Tet in Saigon
We arrived in Saigon by train from Danang on the eve of Tet. All the guidebooks say that this is not a good time to visit because everything closes down for three days or more while the owners are visiting their family. This is true. We had been somewhat disappointed in Danang, when we discovered a cafe where we had previously been served ice cream and green tea by a very friendly woman was all locked up when we returned two days before Tet. If you can accept that "such is life!" for a few days, Tet is a fascinating time to be in Vietnam.
Tet, the Lunar New Year, falls in late January or early February. It is more important to the Vietnamese than Christmas and New Year celebrations combined are to most westerners. Everyone must return to their families and the ancestral graves are attended to and offerings made to the ancestors and the spirits. Homes are cleaned and painted and decorated with peach blossom and kumquat trees, and Christmas decorations! When I first saw the Christmas trees and decorations, I thought they were a bit slow in taking down the decorations from December, but after while, I realized that some Vietnamese have adopted Christmas decorations as Tet decorations. I even saw several Santa Clauses! Some homes and businesses also patriotically sported new Vietnamese flags.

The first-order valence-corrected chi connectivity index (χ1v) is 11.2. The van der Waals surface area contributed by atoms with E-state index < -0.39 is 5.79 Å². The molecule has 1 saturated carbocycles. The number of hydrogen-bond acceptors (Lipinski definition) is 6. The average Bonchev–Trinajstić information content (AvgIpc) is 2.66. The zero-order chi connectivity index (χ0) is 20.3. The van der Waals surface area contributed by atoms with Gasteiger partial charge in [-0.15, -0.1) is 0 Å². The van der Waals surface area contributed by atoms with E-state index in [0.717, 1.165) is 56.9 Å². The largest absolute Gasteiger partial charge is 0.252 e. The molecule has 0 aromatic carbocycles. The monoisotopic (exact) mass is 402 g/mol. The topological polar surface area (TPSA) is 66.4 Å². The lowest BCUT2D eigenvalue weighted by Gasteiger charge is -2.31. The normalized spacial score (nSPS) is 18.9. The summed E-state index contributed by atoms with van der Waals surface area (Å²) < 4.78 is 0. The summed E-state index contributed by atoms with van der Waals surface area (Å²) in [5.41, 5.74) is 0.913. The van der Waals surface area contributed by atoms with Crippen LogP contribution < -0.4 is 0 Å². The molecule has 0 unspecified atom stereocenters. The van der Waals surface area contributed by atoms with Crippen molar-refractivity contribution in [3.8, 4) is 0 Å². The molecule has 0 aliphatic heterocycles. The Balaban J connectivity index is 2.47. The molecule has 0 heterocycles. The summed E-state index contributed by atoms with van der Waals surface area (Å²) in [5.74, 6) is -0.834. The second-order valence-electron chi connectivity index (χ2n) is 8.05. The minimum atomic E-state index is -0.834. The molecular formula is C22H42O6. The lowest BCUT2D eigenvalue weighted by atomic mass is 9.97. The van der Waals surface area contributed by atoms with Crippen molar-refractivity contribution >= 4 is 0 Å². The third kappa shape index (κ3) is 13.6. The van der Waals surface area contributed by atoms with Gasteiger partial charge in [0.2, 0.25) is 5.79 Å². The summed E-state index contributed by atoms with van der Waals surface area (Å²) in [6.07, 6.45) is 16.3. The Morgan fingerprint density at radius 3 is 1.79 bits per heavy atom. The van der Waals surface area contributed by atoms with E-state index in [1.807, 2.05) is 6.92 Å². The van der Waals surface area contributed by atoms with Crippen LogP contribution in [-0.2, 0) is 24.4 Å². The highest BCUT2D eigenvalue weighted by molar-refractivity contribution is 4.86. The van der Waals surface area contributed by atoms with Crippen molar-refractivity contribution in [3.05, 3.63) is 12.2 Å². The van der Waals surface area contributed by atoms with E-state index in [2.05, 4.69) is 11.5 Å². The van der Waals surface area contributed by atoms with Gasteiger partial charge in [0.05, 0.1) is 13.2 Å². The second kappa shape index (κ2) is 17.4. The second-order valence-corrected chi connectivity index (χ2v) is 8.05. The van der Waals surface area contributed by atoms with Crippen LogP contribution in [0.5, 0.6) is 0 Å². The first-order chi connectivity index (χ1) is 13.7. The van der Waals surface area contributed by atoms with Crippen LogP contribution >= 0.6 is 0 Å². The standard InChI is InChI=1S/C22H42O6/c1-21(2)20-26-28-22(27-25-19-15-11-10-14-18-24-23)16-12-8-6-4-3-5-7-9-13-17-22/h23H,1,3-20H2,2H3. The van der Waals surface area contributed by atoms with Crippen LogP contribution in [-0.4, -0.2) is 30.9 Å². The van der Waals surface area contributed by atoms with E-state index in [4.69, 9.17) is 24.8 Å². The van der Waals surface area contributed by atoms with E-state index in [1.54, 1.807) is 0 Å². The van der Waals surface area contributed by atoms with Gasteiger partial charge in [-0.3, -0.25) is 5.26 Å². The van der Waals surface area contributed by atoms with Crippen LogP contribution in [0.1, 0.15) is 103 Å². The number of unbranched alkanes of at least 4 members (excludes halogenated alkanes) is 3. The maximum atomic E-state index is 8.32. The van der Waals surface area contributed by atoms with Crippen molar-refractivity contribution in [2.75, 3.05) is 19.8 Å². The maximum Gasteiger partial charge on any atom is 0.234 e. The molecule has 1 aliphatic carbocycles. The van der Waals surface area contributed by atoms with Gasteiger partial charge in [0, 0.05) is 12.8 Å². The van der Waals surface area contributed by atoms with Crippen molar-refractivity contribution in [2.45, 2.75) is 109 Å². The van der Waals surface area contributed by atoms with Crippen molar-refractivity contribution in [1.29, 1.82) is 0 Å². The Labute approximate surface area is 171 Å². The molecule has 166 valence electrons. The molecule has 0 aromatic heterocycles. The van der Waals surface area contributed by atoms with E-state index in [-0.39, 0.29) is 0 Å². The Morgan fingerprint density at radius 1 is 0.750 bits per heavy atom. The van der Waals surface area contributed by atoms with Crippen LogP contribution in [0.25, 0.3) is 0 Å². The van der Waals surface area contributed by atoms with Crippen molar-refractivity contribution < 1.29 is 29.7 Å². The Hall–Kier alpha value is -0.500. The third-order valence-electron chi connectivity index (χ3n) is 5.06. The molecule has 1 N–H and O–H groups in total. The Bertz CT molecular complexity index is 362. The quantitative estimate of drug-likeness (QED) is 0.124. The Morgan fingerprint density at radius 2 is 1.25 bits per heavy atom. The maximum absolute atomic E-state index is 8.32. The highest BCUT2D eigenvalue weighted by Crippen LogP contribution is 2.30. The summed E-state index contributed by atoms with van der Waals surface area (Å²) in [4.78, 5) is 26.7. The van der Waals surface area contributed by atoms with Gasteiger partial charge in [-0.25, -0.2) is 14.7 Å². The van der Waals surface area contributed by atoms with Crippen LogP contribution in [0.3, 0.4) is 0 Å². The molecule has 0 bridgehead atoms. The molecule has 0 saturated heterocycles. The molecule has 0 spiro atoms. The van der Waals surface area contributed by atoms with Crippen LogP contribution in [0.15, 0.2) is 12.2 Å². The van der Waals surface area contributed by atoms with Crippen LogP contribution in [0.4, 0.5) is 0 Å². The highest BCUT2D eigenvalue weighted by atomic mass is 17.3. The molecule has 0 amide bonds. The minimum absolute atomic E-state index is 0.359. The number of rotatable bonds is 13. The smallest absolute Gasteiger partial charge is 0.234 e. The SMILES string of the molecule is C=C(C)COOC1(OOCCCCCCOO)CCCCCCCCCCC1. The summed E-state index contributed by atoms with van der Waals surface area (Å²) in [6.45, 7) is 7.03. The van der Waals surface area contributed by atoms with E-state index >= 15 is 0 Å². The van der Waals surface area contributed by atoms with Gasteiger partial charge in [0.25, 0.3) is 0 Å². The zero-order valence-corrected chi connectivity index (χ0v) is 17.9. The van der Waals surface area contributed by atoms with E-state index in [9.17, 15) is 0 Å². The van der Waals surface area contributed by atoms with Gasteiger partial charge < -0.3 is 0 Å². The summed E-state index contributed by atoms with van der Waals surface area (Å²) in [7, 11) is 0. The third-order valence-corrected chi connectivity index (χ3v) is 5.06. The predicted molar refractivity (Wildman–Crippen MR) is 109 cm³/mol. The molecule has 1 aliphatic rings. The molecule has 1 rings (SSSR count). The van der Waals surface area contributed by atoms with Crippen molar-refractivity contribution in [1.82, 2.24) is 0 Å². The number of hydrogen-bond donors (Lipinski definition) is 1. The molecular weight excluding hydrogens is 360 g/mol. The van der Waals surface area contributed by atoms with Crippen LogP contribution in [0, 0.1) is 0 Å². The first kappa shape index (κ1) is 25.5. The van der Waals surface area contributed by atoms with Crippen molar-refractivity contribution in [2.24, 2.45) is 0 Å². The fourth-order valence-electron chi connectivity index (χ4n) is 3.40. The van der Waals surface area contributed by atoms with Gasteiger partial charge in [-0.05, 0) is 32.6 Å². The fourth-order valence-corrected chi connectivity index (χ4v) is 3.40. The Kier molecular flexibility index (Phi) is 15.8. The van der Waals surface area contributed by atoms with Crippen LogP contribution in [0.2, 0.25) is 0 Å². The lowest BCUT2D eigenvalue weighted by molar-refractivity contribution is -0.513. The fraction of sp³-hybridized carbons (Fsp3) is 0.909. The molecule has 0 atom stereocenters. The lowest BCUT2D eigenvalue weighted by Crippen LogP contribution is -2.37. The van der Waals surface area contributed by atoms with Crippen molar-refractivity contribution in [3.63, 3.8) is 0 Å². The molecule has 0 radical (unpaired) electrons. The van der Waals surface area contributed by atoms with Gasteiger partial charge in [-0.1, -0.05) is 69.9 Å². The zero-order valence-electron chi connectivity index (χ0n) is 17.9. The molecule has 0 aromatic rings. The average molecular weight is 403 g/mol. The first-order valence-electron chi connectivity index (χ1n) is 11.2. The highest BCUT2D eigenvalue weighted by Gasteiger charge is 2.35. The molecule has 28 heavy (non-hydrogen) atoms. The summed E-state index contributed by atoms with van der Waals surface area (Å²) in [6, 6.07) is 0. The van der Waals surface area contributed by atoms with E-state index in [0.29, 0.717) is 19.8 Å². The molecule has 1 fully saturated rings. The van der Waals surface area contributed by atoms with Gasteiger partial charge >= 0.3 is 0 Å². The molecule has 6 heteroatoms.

We stayed in a backpackers hotel in the area allocated for western tourist accommodation. Nearby we discovered the best Italian restaurant owned by Vietnamese and it served the best pasta I have ever tasted! I had garlic bread, fettuccini with tomatoes and cream basil sauce, fresh orange juice and creme caramel, all for about $3.00 US! It was open for breakfast too. In the streets behind our hotel, the shops and restaurants were geared for the western tourist with lots of cheap souvenirs, clothes, books etc. And they stayed open throughout Tet.
We were intrigued by the bulldozer cleaning up a mountain of rubbish outside Ben Thanh Market that had closed down for the holiday. The market is in a large building occupying a whole city block. Quite a few shops in surrounding streets were open to catch last- minute shoppers. They mostly sold clothes, shoes, accessories, jewelry and some household goods and electrical appliances. Some sidewalk sellers were offering the last of their fruit and vegetables at artificially high prices.
On the morning of Tet, we were privileged to be invited to the home of a Vietnamese family to share a traditional meal. The first visitors to enter your house on Tet are very important as they set the tone for the rest of the year. To have wealthy, happy visitors is considered good luck. Our hosts were very pleased that we had learned to say "Chuc mung nam moi." (Happy New Year) We were treated to a meal of sticky rice cake, fatty beef, hard-boiled eggs, salad, dried and pickled onions, followed by pink and yellow varieties of watermelon. The sticky rice cake was surprisingly delicious. I even had seconds at the urging of our hosts.